The Race Relations Commissioner is calling on schools to have more progressive uniform policies, taking into account the wide range of cultures and values within the student body.
The Human Rights Commission has created a uniform guide for use by schools and says it will help reduce racism and bullying.
These include calling on schools to accept more students with tā moko or wearing pounamu.
Race Relations Commissioner Meng Foon said morning report there had never been a guide before.
He said school boards need to embrace diversity.
“We really want to encourage schools to create an environment for children to be safe, respected, valued, so they can thrive and thrive as well.”
Many schools had progressive uniform policies, he said.
He gave examples of some schools allowing girls to wear pants, some adapting their uniforms to Muslim students, and others allowing students to wear a uniform consistent with their gender identity.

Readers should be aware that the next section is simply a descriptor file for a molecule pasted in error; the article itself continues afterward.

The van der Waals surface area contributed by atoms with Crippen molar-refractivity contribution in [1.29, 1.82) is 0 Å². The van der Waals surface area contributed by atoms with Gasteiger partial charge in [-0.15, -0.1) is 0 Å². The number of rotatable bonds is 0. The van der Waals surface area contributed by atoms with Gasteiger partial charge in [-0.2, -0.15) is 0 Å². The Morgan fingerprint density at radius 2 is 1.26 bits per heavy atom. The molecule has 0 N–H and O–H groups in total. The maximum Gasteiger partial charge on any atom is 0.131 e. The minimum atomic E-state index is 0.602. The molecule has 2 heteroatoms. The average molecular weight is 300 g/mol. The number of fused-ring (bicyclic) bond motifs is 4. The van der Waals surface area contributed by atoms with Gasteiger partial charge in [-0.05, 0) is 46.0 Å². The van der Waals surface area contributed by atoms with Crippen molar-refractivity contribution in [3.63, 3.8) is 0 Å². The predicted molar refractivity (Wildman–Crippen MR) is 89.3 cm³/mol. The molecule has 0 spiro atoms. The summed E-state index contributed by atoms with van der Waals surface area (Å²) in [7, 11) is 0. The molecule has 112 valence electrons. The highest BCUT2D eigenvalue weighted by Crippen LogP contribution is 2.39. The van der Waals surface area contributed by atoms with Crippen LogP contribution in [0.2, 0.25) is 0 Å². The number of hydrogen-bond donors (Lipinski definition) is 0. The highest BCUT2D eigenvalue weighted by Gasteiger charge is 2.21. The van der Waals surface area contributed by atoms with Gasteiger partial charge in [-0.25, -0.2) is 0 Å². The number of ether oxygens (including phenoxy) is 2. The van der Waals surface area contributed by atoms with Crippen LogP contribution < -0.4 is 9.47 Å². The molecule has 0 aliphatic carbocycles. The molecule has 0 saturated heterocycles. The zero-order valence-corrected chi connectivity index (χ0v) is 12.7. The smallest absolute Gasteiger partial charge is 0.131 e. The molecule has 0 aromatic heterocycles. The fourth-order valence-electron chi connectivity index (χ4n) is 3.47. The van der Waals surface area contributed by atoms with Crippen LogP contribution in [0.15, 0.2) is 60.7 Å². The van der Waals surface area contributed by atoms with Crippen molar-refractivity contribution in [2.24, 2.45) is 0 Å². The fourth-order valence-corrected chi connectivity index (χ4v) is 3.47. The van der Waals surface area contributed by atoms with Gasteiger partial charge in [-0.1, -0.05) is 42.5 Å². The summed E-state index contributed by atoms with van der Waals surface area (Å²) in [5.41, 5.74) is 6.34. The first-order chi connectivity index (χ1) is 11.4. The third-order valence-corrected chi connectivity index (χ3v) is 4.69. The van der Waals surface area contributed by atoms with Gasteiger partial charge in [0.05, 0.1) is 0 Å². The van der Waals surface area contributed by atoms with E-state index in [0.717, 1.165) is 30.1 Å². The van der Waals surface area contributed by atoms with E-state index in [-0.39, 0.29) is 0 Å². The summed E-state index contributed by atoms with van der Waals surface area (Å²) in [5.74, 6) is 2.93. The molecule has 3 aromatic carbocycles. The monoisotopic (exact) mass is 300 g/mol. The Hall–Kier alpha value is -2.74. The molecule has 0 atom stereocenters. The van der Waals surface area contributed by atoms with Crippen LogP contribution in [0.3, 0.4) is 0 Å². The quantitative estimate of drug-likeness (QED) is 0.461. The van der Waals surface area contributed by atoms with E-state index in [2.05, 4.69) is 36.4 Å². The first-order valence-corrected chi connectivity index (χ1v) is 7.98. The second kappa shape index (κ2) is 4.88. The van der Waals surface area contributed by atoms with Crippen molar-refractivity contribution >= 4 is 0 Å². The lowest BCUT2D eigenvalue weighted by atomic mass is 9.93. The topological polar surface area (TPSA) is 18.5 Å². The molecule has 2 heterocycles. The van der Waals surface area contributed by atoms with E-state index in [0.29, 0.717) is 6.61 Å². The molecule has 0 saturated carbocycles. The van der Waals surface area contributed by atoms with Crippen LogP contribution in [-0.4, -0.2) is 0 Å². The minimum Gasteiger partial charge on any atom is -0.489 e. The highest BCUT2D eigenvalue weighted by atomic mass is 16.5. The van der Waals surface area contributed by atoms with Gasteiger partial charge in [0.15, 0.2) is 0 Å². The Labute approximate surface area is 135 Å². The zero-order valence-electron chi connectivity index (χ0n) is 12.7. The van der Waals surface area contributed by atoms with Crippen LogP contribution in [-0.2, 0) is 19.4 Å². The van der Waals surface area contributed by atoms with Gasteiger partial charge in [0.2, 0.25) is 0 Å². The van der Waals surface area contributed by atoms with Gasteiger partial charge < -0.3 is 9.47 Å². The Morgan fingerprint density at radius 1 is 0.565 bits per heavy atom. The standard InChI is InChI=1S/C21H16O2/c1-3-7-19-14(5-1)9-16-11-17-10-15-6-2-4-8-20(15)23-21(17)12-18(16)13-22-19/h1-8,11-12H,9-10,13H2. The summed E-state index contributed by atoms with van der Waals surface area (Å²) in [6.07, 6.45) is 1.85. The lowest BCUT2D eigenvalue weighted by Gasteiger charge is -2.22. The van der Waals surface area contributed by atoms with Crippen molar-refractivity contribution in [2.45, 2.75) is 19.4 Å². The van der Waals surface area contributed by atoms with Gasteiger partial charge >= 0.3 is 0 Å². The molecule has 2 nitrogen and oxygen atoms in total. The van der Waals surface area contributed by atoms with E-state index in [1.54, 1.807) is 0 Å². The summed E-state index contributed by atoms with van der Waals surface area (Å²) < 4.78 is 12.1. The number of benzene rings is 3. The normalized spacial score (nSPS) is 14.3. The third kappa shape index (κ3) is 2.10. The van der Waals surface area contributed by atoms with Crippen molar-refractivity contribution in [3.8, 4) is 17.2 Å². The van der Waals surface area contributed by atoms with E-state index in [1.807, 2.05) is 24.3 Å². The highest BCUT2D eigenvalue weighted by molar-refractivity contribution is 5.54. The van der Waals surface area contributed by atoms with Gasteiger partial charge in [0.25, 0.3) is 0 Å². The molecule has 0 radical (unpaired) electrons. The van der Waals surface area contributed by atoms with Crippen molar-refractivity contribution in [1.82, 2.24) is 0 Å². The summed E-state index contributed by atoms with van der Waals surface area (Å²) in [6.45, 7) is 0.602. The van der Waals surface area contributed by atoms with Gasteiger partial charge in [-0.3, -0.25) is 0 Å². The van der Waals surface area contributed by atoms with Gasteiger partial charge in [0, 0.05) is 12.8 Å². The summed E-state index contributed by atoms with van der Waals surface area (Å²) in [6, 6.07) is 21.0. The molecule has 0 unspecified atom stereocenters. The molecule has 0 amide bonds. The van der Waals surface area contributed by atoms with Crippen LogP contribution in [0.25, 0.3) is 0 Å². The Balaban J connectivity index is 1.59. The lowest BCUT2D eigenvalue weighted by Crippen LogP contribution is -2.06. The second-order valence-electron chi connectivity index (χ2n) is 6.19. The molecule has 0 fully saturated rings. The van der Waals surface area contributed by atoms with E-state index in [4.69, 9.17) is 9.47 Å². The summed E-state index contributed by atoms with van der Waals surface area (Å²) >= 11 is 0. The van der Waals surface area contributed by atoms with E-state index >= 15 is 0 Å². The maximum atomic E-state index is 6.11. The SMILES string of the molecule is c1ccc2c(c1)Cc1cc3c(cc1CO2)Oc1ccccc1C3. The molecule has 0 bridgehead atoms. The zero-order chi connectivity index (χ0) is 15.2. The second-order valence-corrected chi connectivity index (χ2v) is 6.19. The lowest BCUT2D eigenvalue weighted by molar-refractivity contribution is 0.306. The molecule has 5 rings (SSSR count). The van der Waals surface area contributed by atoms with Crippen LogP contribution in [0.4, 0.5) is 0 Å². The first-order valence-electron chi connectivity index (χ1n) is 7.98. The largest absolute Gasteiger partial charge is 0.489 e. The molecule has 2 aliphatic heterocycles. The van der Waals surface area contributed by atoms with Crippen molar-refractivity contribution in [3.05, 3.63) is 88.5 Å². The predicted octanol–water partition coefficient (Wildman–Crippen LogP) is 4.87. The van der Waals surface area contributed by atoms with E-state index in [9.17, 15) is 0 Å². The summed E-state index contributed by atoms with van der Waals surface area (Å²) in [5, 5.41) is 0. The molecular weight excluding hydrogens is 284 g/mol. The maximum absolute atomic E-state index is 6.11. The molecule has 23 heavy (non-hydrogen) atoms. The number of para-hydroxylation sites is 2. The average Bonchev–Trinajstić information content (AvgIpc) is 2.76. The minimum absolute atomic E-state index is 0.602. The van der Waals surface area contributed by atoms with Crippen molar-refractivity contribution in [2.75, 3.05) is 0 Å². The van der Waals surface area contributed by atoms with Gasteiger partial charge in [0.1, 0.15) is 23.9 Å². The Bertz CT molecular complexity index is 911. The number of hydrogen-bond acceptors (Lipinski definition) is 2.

The Human Rights Commission said the guide recognizes tino rangatiratanga and oritetanga Maori, affirming Maori’s right to self-determination over themselves and their taonga and ensuring that Maori status symbols are given the same status as Pākehā status symbols.
“Certainly Maori children should be allowed to express their culture as they wish,” Foon said.
New Zealand’s school attendance statistics were “very poor”, he said.
“Only about 55% of our children go to school weekly and daily and bullying is very high – 40% in schools…so anything that will help our children be safe at school, embrace the culture, to embrace their values, to respect them and really attendance is really important.”
Everyone has human rights, he said, but schools should ultimately decide their uniform policy as it is not mandatory but a guideline.
The guide was created after consultation with students and teachers from 11 schools across the country.